What you must know if you are a frequent business woman traveler
Just how many globally mobile employees are female is open to question. What is generally acknowledged, however, is how effective women are on international assignments.
Diverse cultures and norms require preparation and awareness. Security issues vary around the world, but general care precautions and local knowledge are useful wherever you are.
Here are a few tips for women travelers:
-Be aware of the local laws and customs. Get a sense of any history that affects interactions with different nationalities. Familiarize yourself with the culture as it pertains to gender roles and treatment.
-Attire in line with culture. Adhere, as much as it is appropriate, to local norms and avoid choices like flashy accessories that can attract unwanted attention.
-Check your government’s travel advisories for security alerts and register with your country’s embassy when you arrive. Sign up for any communications that will alert you in the event of an emergency.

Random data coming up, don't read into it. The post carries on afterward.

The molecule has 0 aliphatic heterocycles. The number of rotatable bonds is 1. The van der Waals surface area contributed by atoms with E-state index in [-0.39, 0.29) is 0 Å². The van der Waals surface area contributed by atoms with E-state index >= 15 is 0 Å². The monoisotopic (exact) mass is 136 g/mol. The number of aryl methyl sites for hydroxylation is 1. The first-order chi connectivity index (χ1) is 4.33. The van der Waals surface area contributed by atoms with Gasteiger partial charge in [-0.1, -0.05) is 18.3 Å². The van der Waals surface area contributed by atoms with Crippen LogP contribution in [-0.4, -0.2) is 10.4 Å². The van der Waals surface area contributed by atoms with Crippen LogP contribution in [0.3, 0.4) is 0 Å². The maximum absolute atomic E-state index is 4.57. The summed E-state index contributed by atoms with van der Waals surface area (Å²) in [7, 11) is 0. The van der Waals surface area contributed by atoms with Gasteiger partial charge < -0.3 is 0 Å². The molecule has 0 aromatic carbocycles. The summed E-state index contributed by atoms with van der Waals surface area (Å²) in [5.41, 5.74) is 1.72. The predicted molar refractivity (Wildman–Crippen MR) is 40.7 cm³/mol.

-Be aware of your beverages and food, and never take either – or anything ingestible – from a stranger.
-Keep your mobile phone charged as much as possible and carry a portable charger to ensure that you can always make a call.
-Think twice about posting about your accommodation or itinerary on social media. People can track your movements and know when you’ll be out, giving them an opportunity to target your room – or you.
-Be aware of your surroundings at all times. Avoid walking alone at night, and any areas known to be unsafe. Maintain a confident demeanor and keep actions that flag you as a newcomer to a minimum.
-Know the business customs and protocols so you can project a professional image, whatever the best version of that is in the country. For example, learn how hierarchy is perceived, decision making is done, and what is important to local business people in terms of relationship-building and gender expectations.
-Take advantage of any training or services offered by your company’s HR department or Global Mobility team, such as language or cultural programs, security alert messaging, and personal safety training.
By equipping herself with information and support services, a business woman is freer to let her skills shine and enjoy a more effective work experience abroad.
SOURCE: Content Group